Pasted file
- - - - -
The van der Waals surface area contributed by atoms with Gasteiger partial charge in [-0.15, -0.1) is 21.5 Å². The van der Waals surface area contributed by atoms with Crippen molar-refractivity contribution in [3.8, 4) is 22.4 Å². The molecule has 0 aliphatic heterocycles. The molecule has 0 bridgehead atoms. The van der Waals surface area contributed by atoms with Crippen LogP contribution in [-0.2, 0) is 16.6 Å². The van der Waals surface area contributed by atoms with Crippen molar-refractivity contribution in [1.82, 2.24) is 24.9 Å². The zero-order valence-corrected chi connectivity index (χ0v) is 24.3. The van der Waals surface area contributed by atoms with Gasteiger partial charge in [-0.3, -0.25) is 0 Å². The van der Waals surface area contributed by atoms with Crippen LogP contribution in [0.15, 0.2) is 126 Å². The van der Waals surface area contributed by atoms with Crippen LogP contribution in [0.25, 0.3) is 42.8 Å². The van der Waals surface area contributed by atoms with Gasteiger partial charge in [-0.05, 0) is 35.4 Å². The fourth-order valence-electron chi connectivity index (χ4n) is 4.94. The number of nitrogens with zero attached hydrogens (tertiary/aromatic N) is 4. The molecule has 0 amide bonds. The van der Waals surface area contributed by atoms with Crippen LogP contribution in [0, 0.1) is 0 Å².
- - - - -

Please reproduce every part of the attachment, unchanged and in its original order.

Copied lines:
The van der Waals surface area contributed by atoms with Gasteiger partial charge in [-0.15, -0.1) is 21.5 Å². The van der Waals surface area contributed by atoms with Crippen molar-refractivity contribution in [3.8, 4) is 22.4 Å². The molecule has 0 aliphatic heterocycles. The molecule has 0 bridgehead atoms. The van der Waals surface area contributed by atoms with Crippen LogP contribution in [-0.2, 0) is 16.6 Å². The van der Waals surface area contributed by atoms with Crippen molar-refractivity contribution in [1.82, 2.24) is 24.9 Å². The zero-order valence-corrected chi connectivity index (χ0v) is 24.3. The van der Waals surface area contributed by atoms with Gasteiger partial charge in [-0.3, -0.25) is 0 Å². The van der Waals surface area contributed by atoms with Crippen LogP contribution in [0.15, 0.2) is 126 Å². The van der Waals surface area contributed by atoms with Crippen LogP contribution in [0.25, 0.3) is 42.8 Å². The van der Waals surface area contributed by atoms with Gasteiger partial charge in [-0.05, 0) is 35.4 Å². The fourth-order valence-electron chi connectivity index (χ4n) is 4.94. The number of nitrogens with zero attached hydrogens (tertiary/aromatic N) is 4. The molecule has 0 amide bonds. The van der Waals surface area contributed by atoms with Crippen LogP contribution in [0, 0.1) is 0 Å².